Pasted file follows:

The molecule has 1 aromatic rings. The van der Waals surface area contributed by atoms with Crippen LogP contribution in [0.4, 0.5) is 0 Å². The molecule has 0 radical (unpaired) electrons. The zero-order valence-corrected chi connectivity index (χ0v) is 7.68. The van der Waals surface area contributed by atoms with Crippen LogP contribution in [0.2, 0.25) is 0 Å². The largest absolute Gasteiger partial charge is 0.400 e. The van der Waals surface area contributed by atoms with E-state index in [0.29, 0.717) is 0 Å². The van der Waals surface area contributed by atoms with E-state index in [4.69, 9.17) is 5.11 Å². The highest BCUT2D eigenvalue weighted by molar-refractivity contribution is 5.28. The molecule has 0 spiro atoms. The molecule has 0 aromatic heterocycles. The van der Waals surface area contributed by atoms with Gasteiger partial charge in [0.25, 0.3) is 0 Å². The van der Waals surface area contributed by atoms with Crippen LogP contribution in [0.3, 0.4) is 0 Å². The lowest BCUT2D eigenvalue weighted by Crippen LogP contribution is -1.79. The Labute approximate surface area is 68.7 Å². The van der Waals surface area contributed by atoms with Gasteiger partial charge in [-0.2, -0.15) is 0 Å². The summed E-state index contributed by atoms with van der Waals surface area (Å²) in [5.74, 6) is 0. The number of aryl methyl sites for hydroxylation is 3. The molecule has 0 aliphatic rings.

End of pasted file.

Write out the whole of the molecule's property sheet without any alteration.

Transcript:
The molecule has 1 aromatic rings. The van der Waals surface area contributed by atoms with Crippen LogP contribution in [0.4, 0.5) is 0 Å². The molecule has 0 radical (unpaired) electrons. The zero-order valence-corrected chi connectivity index (χ0v) is 7.68. The van der Waals surface area contributed by atoms with Crippen LogP contribution in [0.2, 0.25) is 0 Å². The largest absolute Gasteiger partial charge is 0.400 e. The van der Waals surface area contributed by atoms with E-state index in [0.29, 0.717) is 0 Å². The van der Waals surface area contributed by atoms with E-state index in [4.69, 9.17) is 5.11 Å². The highest BCUT2D eigenvalue weighted by molar-refractivity contribution is 5.28. The molecule has 0 spiro atoms. The molecule has 0 aromatic heterocycles. The van der Waals surface area contributed by atoms with Gasteiger partial charge in [0.25, 0.3) is 0 Å². The van der Waals surface area contributed by atoms with Crippen LogP contribution in [0.3, 0.4) is 0 Å². The lowest BCUT2D eigenvalue weighted by Crippen LogP contribution is -1.79. The Labute approximate surface area is 68.7 Å². The van der Waals surface area contributed by atoms with Gasteiger partial charge in [-0.2, -0.15) is 0 Å². The summed E-state index contributed by atoms with van der Waals surface area (Å²) in [5.74, 6) is 0. The number of aryl methyl sites for hydroxylation is 3. The molecule has 0 aliphatic rings.